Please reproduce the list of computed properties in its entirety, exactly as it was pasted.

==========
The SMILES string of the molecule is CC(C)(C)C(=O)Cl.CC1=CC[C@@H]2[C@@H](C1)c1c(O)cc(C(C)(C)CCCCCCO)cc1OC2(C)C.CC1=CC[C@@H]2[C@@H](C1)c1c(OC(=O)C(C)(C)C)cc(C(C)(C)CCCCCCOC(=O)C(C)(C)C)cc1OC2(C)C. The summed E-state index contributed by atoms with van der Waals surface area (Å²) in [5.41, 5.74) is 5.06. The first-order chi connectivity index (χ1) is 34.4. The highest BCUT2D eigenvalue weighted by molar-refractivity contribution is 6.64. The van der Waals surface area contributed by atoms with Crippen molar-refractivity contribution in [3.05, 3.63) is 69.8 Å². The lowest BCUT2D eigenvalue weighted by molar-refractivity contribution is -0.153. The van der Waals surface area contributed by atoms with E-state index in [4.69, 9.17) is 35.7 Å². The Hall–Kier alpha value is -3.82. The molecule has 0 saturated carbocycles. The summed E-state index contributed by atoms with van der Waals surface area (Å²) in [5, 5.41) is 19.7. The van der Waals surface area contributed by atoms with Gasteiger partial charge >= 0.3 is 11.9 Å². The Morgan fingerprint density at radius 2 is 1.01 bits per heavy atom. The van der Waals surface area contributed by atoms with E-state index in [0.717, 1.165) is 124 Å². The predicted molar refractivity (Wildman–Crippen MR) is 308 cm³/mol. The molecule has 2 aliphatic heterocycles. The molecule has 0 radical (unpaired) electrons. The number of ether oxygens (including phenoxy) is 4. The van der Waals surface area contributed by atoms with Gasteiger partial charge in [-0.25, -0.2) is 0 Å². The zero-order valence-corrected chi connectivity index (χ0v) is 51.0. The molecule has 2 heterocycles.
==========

The SMILES string of the molecule is CC(C)(C)C(=O)Cl.CC1=CC[C@@H]2[C@@H](C1)c1c(O)cc(C(C)(C)CCCCCCO)cc1OC2(C)C.CC1=CC[C@@H]2[C@@H](C1)c1c(OC(=O)C(C)(C)C)cc(C(C)(C)CCCCCCOC(=O)C(C)(C)C)cc1OC2(C)C. The summed E-state index contributed by atoms with van der Waals surface area (Å²) in [5.41, 5.74) is 5.06. The first-order chi connectivity index (χ1) is 34.4. The highest BCUT2D eigenvalue weighted by molar-refractivity contribution is 6.64. The van der Waals surface area contributed by atoms with Crippen molar-refractivity contribution in [3.05, 3.63) is 69.8 Å². The lowest BCUT2D eigenvalue weighted by molar-refractivity contribution is -0.153. The van der Waals surface area contributed by atoms with E-state index in [4.69, 9.17) is 35.7 Å². The Hall–Kier alpha value is -3.82. The molecule has 0 saturated carbocycles. The summed E-state index contributed by atoms with van der Waals surface area (Å²) in [5, 5.41) is 19.7. The van der Waals surface area contributed by atoms with Gasteiger partial charge >= 0.3 is 11.9 Å². The Morgan fingerprint density at radius 2 is 1.01 bits per heavy atom. The van der Waals surface area contributed by atoms with E-state index in [0.717, 1.165) is 124 Å². The predicted molar refractivity (Wildman–Crippen MR) is 308 cm³/mol. The molecule has 2 aliphatic heterocycles. The molecule has 0 radical (unpaired) electrons. The number of ether oxygens (including phenoxy) is 4. The van der Waals surface area contributed by atoms with Gasteiger partial charge in [-0.25, -0.2) is 0 Å². The zero-order valence-corrected chi connectivity index (χ0v) is 51.0. The molecule has 2 heterocycles.